To view interesting comments about the Hair Max Laser that were posted previously on our discussion forum visit FDA approves HairMax Laser in the Open Hair Loss Topics forum.
Whether or not the the one diode Hair Max Laser hand held comb or the hooded clinical device with over 100 diodes works for the patient, I expect they will work very well at growing revenue for those clinics who market them.
Bill – Managing Publisher of the Hair Transplant Network, the Coalition Hair Loss Learning Center, and the Hair Loss Q & A Blog. To share ideas with other hair loss sufferers visit our Hair Restoration Discussion Forum.
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Follicular Unit Extraction (FUE) vs Scalp Micropigmentation (SMP) for Hair Transplant Strip Scar Repair?
Around six years ago I had a strip hair transplant surgery that left me with very wide scar. I have had two strip procedures: the first as mentioned 6 years ago, the second in December 2015 which has turned out great and has left a thin scar. I would like scalp or body hair placed into both scars and would also like to have some hair into my temple triangles too if possible. My main aim after the procedure would be to be able to wear my hair short with a nice frame to my face, so if future loss occurs I can still crop my hair fairly short, without using concealer on my scar.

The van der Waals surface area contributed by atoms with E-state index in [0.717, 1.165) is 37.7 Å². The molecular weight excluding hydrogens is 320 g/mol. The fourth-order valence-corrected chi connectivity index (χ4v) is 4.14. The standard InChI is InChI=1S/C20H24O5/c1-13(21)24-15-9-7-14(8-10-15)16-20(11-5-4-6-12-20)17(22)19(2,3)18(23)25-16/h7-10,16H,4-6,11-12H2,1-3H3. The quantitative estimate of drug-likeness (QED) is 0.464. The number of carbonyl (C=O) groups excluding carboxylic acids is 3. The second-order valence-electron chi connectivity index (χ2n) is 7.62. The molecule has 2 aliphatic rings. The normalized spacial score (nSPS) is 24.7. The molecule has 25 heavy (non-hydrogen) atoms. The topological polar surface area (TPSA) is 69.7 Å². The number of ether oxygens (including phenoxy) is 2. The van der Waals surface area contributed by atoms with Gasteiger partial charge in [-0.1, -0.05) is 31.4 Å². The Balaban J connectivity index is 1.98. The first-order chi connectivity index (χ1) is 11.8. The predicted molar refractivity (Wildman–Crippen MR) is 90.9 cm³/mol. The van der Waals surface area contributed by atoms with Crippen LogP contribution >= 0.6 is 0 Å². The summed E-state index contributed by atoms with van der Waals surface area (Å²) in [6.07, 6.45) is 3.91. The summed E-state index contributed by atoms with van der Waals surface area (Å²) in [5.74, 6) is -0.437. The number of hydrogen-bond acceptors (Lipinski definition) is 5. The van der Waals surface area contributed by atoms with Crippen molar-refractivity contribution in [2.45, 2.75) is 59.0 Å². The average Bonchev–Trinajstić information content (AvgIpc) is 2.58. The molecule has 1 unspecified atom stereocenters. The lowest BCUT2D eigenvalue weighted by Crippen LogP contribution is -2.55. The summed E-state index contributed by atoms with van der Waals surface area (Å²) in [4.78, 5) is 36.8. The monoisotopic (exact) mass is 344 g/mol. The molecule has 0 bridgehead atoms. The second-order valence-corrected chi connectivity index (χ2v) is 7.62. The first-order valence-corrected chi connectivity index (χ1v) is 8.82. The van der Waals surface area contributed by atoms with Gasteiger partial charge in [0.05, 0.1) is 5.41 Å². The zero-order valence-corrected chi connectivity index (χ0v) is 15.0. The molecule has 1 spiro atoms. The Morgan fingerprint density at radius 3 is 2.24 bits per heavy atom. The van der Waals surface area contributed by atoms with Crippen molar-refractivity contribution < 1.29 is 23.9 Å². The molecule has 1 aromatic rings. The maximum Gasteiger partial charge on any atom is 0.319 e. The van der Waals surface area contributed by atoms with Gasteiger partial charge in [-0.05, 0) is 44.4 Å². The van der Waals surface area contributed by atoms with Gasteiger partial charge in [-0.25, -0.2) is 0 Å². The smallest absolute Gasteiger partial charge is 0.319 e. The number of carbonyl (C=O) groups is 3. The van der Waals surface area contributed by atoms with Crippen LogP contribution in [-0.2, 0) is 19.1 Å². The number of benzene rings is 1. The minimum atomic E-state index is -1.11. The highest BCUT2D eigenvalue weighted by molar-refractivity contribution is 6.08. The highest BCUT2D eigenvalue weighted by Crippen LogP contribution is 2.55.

I would love people’s advise, or anyone who has had a similar experience who has had follicular unit extraction (FUE) or body hair transplantation (BHT) into a scar and can now wear their hair short.
Editorial Assistant and Forum Co-Moderator for the Hair Transplant Network, the Coalition Hair Loss Learning Center, and the Hair Loss Q & A Blog.